By Cal Orey –
One trip to Anchorage, Alaska in December on the night before flying home, I felt a cold coming on. I ordered artisan Greek vegetarian garlic pizza. I sipped herbal tea while savoring bits of fresh garlic, tomatoes, and olives. I scheduled my flight later to get a good night’s sleep. I did not get sick. I give credit to the garlic, nature’s cure that protected me like it is believed to have done in the Middle Ages when people used the herb to fight the bubonic plague.
Essential compounds in garlic are well, essential. One important ingredient from garlic is allicin, which is a heart healthy treasure that’s also found in onion. Another compound worth noting is diallyl disulfide, which is in the anti-cancer lock box. Garlic’s plentiful list of ingredients makes this herb antimicrobial, antiviral, heart healthy and a cancer fighter, tool.
Garlic may not make the grade as a super nutrient-dense herb. But antioxidant-rich garlic still delivers the goods. In fact, like vinegar and olive oil, remarkable garlic deserves its own book. Just ask the United States Department of Agriculture. It reports that three-and-a-half ounces of garlic contains: Water 61 percent, carbohydrate 30.8 grams, protein 6.2 grams, dietary fiber 1.5 grams, fat 0.2 grams, potassium 259 milligrams, phosphorus 202 milligrams, calcium 29 milligrams, sodium 19 milligrams, iron 1.5 milligrams and ascorbic acid 15 milligrams.
Garlic is known as the heart-healthy herb, thanks to its compounds, especially sulfur. Stacks of studies, past and present, show it can help keep the numbers in check for blood pressure and cholesterol, while lowering the odds of heart attacks and strokes.
The herb is also an immune system booster, which may lower a person’s risk of developing cancer. University of Buffalo and the University of Puerto Rico researchers say that garlic and onions may reduce the odds of developing breast cancer by 67 percent. Lead researcher Gauri Desai pointed out that Puerto Rico has lower breast cancer numbers, comparted to the rest of America. In the journal Nutrition and Cancer, he emphasized women in Puerto Rico consume more garlic and onion, two ingredients in the condiment sofrito, which is used in bean and rice dishes.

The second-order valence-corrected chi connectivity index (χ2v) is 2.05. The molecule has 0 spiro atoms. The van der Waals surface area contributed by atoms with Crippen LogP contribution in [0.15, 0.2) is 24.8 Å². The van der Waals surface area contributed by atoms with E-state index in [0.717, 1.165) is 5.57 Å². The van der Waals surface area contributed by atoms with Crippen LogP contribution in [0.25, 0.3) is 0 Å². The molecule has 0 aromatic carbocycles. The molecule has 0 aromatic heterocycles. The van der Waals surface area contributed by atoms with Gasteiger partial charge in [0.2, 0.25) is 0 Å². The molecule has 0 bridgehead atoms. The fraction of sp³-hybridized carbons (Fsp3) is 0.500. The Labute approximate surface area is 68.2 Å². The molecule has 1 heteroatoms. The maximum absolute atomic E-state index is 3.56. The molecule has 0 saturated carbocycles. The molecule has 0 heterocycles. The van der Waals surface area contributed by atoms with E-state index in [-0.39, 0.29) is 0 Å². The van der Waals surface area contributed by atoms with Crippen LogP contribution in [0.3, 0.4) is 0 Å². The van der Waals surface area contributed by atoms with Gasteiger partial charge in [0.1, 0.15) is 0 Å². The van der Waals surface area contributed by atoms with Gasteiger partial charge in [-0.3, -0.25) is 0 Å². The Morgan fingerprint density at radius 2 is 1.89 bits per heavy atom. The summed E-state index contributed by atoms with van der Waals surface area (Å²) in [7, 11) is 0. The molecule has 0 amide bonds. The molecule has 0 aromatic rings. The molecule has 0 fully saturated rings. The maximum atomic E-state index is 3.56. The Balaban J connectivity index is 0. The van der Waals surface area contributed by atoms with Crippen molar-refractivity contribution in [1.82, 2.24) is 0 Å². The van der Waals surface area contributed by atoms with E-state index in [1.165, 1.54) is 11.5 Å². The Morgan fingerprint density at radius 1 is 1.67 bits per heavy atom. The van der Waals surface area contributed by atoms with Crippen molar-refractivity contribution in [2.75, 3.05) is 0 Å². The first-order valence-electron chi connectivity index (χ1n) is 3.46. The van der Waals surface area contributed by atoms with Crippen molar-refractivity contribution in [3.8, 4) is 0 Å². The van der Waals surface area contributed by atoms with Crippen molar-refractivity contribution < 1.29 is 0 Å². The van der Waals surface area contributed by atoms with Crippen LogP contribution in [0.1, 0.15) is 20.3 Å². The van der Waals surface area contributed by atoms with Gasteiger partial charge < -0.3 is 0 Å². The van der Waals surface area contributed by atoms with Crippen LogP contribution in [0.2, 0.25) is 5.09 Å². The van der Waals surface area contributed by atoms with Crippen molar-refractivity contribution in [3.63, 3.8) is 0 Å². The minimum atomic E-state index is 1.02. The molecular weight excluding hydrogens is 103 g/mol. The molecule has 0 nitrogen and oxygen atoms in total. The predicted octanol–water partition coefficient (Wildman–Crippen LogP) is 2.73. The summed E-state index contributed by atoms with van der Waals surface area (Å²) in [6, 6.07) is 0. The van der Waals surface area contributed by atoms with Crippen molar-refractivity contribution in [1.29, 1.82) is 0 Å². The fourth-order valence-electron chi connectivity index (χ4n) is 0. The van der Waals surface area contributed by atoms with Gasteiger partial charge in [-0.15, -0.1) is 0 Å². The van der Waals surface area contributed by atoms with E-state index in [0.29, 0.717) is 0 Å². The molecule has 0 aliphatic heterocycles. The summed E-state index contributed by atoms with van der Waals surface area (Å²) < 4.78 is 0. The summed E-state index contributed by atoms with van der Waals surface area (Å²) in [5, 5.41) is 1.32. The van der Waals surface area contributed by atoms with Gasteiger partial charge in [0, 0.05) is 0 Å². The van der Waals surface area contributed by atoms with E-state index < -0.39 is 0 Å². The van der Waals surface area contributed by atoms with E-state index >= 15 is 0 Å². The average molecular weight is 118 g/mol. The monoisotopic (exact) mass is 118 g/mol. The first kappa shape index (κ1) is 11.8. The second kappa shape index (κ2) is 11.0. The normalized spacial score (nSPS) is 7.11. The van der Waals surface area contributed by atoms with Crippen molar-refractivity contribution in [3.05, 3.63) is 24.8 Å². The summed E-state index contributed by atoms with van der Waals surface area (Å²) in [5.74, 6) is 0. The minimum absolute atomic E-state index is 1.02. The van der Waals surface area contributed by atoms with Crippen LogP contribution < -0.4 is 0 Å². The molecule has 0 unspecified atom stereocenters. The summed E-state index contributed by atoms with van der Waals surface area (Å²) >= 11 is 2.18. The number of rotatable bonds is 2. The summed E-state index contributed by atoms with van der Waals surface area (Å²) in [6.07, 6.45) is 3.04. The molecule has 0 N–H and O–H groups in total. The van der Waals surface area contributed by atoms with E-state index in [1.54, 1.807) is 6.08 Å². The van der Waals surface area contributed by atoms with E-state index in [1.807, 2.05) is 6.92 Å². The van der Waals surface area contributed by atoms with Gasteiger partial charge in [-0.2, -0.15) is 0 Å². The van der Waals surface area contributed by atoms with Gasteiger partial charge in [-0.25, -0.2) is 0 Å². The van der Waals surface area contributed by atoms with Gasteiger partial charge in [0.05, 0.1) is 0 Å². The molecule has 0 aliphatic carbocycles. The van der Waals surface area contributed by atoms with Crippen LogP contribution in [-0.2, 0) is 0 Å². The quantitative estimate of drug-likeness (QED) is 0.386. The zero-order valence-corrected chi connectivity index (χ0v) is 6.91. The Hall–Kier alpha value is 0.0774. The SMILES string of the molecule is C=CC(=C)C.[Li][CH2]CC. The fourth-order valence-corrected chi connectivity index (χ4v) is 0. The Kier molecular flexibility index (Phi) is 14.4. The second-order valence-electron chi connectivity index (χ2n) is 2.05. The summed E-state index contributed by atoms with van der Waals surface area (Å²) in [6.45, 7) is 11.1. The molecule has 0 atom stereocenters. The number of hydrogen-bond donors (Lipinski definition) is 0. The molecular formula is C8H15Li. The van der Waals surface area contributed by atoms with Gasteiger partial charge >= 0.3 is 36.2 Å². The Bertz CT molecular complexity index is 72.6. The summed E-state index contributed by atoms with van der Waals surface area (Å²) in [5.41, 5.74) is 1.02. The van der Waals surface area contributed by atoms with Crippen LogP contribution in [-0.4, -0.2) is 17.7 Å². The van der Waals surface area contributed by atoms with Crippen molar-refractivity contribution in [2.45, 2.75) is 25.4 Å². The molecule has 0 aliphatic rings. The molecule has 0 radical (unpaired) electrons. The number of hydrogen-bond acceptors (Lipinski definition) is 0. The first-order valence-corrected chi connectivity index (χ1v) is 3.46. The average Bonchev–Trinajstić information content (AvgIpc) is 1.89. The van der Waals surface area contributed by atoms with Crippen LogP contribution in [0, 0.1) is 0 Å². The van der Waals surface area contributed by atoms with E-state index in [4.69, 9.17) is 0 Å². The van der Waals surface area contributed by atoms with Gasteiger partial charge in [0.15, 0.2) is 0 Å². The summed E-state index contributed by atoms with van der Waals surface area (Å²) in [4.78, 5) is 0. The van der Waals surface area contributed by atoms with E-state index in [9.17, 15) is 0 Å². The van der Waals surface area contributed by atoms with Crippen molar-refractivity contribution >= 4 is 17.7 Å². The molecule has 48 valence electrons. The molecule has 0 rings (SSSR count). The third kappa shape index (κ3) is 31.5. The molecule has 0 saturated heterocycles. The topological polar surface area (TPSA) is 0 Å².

Holistic doctors also tout garlic’s healing powers of garlic. Herbal expert Alan Keith Tillotson, R.H., Lac, Ph.D., of Chrysalis Natural Medicine Clinic, Wilmington, Delaware, for example told me: “I personally use fresh garlic almost every day on my raw salad. I take extra if traveling in closed spaces like airplanes–in that case I use a garlic capsule,” And that takes us full circle because it is known that garlic contains antiviral compounds.
Shake It Up Now
Garlic is a popular culinary herb in a variety of dishes. My personal favorite is sautéing the cloves to give it a mellow flavor in stir-fries and herby Italian sauces. I eat garlic when I am traveling. It is available in many forms from chopped fresh cloves to minced, ground powder and in spice blends as well. Capsules contain the active ingredient allicin. It can be consumed and used topically.
Safety Sound Bite
Do not consume more than two cloves of raw garlic daily. If you overindulge, the consequences can be digestive problems, such as heartburn or acid reflux and flatulence. Remember, less is more.
Pasta with Garlic and Tomatoes
Pasta with garlic and tomatoes is an Italian dish that can be made quickly. But make sure to use favorite extra virgin olive oil for it. This recipe is easy on the budget. Two favorite herbs—garlic and parsley—make it a perfect dish for any time year-round. It is a fail-proof recipe which can be used for a side dish or a light meal.
¾ pound of spaghetti, cooked
Sea salt to taste
6 tablespoons extra virgin olive oil
8 garlic cloves, minced
¾ teaspoon lemon pepper
1 cup Roma tomatoes, chopped
½ cup Parmesan cheese, grated
Marjoram or basil for garnish
Bring a large pot of water to boil. Add pasta and salt. (Italian chefs recommend salting the water to the salinity of sea water). Cook pasta, several minutes, until al dente (not overcooked). Drain. Do not rinse. Heat oil in a nonstick skillet over low heat, then add garlic and sauté, do not overcook. Stir-fry tomatoes in same pan. Transfer drained pasta to warm serving bowl. Add the garlic and tomatoes to pasta. Toss. Top with cheese. Makes 4 servings.
Healing Highlights From Nature’s Garden-Fest
- Garlic has been appreciated for more than 5,000 years. Sure, its origin goes back to Asia but it was also cultivated and used in ancient Europe.
- This Mediterranean herb contains a mega-amount of antioxidants.
- Not only is garlic heart-healthy due to its disease-fighting compounds, it also has immune-enhancing properties.
- It’s these ingredients, such as allicin, in garlic that may help to guard against viral infections, including colds and flu.
- Garlic can be consumed raw or cooked and enjoyed for its aroma, flavor and health benefits.
- Amazingly, garlic is also used topically, which provides many benefits to help heal skin infections and inflammation.
Adapted from The Healing Powers of Herbs & Spices: A Complete Guide to Nature’s Timeless Treasures, Kensington.
About Cal Orey
Cal Orey, M.A. Is an author and journalist. Her books include the Healing Powers Series (Vinegar, Olive Oil, Chocolate, Honey, Coffee, Tea, Superfoods, Essential Oils, Herbs and Spices) published by Kensington. (The collection has been featured by the Good Cook Book Club.)
For more information, visit www.calorey.com